NodeJS Express Middleware

In this tutorial, we'll explore the powerful concept of middleware in Express.js. Middleware functions allow you to enhance and customize the behavior of your web application by executing code before or after the request is processed. So, let's dive in and learn how to leverage Express middleware to take your web application to the next level!

Setting Up the Project

Before we dive into Express middleware, let's set up a new Node.js project. Follow these steps to get started:

Step 1:

Create a new directory for your project and navigate to it in your terminal.

Step 2:

Initialize a new Node.js project by running the following command:

This will generate a package.json file for your project.

Step 3:

Install the necessary modules by running the following command:

Now that we have our project set up, let's start working with Express middleware.

Working with Express Middleware

Express middleware functions are functions that have access to the request (req) and response (res) objects, as well as the next function in the application's request-response cycle. Middleware functions can perform tasks such as modifying request and response objects, handling errors, and more.

Step 1:

Create a new JavaScript file, e.g., server.js, and require the necessary modules at the top of the file:

Step 2:

Define a simple middleware function:

In this example, we've defined a custom middleware function named myMiddleware. The function takes three parameters: req (the request object), res (the response object), and next (a callback function to pass control to the next middleware or route handler). Inside the middleware function, we can perform any necessary operations before passing control to the next function.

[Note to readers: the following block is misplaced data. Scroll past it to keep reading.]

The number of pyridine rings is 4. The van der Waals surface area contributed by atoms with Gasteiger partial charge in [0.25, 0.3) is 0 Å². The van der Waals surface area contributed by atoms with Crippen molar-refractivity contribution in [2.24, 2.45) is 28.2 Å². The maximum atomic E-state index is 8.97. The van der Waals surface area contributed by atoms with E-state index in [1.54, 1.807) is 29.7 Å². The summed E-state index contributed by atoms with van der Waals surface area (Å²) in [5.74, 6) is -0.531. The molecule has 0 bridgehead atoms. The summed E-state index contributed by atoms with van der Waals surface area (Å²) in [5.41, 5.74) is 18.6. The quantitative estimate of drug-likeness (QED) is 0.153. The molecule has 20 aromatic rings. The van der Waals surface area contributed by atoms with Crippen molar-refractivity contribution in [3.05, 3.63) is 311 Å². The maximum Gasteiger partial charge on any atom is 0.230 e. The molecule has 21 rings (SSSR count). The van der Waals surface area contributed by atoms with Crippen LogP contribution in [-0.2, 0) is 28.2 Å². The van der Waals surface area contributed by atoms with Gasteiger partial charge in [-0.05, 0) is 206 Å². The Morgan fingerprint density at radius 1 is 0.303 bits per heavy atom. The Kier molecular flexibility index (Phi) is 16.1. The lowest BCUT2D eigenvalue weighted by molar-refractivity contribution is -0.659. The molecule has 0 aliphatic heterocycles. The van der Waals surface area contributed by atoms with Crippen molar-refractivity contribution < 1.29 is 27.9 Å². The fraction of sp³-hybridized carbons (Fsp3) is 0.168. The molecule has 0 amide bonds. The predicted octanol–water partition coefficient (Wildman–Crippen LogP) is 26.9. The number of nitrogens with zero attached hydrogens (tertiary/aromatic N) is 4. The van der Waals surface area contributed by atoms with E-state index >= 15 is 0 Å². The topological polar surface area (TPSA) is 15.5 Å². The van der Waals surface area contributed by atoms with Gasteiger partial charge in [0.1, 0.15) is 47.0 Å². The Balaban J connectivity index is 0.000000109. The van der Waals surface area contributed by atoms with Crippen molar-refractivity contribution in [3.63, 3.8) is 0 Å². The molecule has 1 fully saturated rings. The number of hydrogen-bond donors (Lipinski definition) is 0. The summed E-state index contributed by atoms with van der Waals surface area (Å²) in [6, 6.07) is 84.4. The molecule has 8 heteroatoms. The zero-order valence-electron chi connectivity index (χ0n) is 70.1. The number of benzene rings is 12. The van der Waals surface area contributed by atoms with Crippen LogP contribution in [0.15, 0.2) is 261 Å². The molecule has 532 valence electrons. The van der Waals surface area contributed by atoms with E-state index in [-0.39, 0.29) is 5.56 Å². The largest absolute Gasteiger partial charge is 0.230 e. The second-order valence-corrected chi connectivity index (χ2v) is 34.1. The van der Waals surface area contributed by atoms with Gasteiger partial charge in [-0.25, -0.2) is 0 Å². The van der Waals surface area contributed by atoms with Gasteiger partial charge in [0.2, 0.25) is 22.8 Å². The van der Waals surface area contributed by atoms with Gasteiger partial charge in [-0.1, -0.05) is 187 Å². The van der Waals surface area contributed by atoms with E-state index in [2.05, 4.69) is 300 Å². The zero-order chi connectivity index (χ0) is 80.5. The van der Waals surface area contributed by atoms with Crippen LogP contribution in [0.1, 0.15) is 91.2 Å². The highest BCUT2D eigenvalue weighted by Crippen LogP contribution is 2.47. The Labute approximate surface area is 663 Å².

Step 3:

Use the middleware in your Express application:

By using the app.use() method, we instruct Express to use the middleware function defined above for every incoming request. This middleware function will be executed for all routes and HTTP methods.

Step 4:

Start the server and listen for incoming requests:

That's it! You now have a server that uses custom middleware to enhance your web application. Run the command node server.js in your terminal, and your server will be up and running.

Creating Custom Middleware Functions

Now that you understand the basics of Express middleware, let's explore some common use cases and create custom middleware functions to handle them.

1. Logging Middleware

In this example, we've created a middleware function called loggerMiddleware that logs the HTTP method and URL of each incoming request.

2. Authentication Middleware

In this example, we've created a middleware function called authenticateMiddleware that performs authentication logic. If the user is authenticated, the middleware calls the next() function to pass control to the next middleware or route handler. Otherwise, it sends a 401 Unauthorized response.

3. Error Handling Middleware

In this example, we've created an error handling middleware function that logs the error to the console and sends a generic 500 Internal Server Error response.

Congratulations! You've successfully learned how to work with Express middleware in Node.js. You now have the knowledge to create custom middleware functions and enhance your web application's functionality.

Remember to place middleware functions in the correct order within your application's middleware stack. The order in which middleware functions are defined matters, as they will be executed in the same order.

Feel free to explore and experiment with more advanced concepts, such as conditional middleware, route-specific middleware, and third-party middleware packages, to further enhance your Express application.


There are three types of middleware in Express.js: application-level middleware, router-level middleware, and error-handling middleware. Application-level middleware is executed for every incoming request, while router-level middleware is specific to certain routes. Error-handling middleware deals with errors during request processing.

Yes, you can conditionally apply middleware to specific routes by specifying the middleware before the route handler. For example, you can apply authentication middleware only to routes that require authentication.

Yes, middleware can modify the request and response objects. You can add properties or methods to them, modify their content, or attach data that other middleware or route handlers can access.